The Taliban’s takeover of Kabul forced thousands to flee — the Hussainy family are among the lucky ones

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The Hussainy family, pictured outside their home in Adelaide’s north, was able to make it out of Afghanistan. (ABC News: Sarah Mullins)

It has been almost five months since the world watched in horror as thousands of Afghans attempted to flee their homeland when the Taliban took over.

People clung to planes as they took off at Kabul international airport, desperate to escape as chaos enveloped the city.

Amongst the crowd gathered there was the Hussainy family.

Ismail Hussainy worked for the Australian embassy in Kabul as an interpreter and security guard for seven years.

But that meant he and his family’s lives were at risk when the Taliban took control of Afghanistan in August last year.

When the family received an email from the Australian government accepting their application for a humanitarian visa, they raced to the airport.

On the way, Mr Hussainy stopped at an ATM to take out his life savings — but, he said, the bank turned him away and said it was out of cash.

“By the time I arrived at the airport there were more than 50,000 people, a big crowd there,” he said.

“We spent three nights around the airport, we slept on the dirt.”

The family finally arrived in Australia on September 1 and carried out two weeks of hotel quarantine in Adelaide.

Their extended family had to stay behind, living in fear of retaliation from the Taliban.

Mr Hussainy said the Taliban wanted to punish family members who remained in Afghanistan and said his relatives had already received threats.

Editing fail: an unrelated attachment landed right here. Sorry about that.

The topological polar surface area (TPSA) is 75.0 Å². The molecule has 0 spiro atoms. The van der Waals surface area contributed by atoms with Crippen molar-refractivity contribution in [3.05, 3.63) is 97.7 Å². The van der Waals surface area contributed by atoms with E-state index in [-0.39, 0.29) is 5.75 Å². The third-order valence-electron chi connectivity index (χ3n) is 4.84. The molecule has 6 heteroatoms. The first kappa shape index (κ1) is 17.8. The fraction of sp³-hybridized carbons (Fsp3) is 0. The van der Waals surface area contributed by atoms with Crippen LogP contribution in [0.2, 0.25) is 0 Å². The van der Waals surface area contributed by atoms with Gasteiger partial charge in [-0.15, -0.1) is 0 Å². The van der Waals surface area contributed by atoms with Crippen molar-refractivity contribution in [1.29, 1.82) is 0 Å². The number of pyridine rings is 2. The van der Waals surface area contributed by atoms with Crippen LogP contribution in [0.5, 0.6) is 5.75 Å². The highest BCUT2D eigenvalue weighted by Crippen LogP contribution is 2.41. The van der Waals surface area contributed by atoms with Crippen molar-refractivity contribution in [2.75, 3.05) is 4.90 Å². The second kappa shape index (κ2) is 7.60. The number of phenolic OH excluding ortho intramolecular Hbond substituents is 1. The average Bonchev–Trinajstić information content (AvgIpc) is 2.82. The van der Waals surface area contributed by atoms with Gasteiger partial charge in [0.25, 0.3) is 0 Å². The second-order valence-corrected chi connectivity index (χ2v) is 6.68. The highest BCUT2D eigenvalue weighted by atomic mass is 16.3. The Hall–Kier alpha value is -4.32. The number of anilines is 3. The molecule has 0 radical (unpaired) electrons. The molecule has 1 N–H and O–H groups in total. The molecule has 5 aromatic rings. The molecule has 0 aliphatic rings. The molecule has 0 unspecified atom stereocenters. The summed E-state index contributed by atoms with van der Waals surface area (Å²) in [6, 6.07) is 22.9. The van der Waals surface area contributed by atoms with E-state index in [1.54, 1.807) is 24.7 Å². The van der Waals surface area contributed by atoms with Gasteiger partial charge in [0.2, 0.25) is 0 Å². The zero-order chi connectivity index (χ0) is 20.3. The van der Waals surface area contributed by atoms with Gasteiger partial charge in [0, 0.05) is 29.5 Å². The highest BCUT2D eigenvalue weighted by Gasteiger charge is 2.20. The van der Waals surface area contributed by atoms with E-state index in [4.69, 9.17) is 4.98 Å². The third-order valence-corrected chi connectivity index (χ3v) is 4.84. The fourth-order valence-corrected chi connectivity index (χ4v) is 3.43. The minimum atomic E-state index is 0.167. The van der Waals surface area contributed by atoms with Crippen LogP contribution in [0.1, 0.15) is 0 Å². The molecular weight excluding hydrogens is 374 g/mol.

“If you were there and the Taliban is searching for the family that was working with the foreign forces, they will find them and kill them, and for no reason,” he said.

They have now settled in a small home in Adelaide’s north and are finally restoring a semblance of normality to their lives.

But in the mad rush to escape Kabul, they were unable to bring any of their belongings.

“In the crowd, there was no way for you to bring stuff with you because you were not able to walk,” he said.

“We had nothing — we didn’t bring anything with us.

“We had a house, we had a car, we had money.”

Almost everything the family now owns was donated to them.

One of the not-for-profit organisations that helped the Hussainy family start their new life is Treasure Boxes.

The organisation provides essential goods for vulnerable families and has supported hundreds of Afghan arrivals since humanitarian rescue flights began landing in Adelaide last year.

Treasure Boxes chief Rikki Cooke said the relief effort for the Afghan arrivals has been huge.

“It has been a really lovely experience to be able to support them in that next journey here in Australia,” she said.

“Initially, that crisis support was really crucial to them arriving and feeling comfortable and really looking after those children’s basic needs.

“A lot of them are still struggling with visas and families that have been left behind, and that’s heartbreaking.

“We can’t do anything about that, but we can ensure we support them as best we can here.”

Focusing on the future now, the Hussainy family have big plans for 2022.

The children will start school in a few weeks, while their mother plans to study English at TAFE.

Mr Hussainy said it was his dream to one day become a pharmacist.

“A life without a plan is nothing, so you have to have a plan at least,” he said.

“We are alive; we are happy that we are here.

“We can start working here … Australia is the land of opportunity.”

Video: Aid groups get leeway to help Afghanistan crisis (ABC News)

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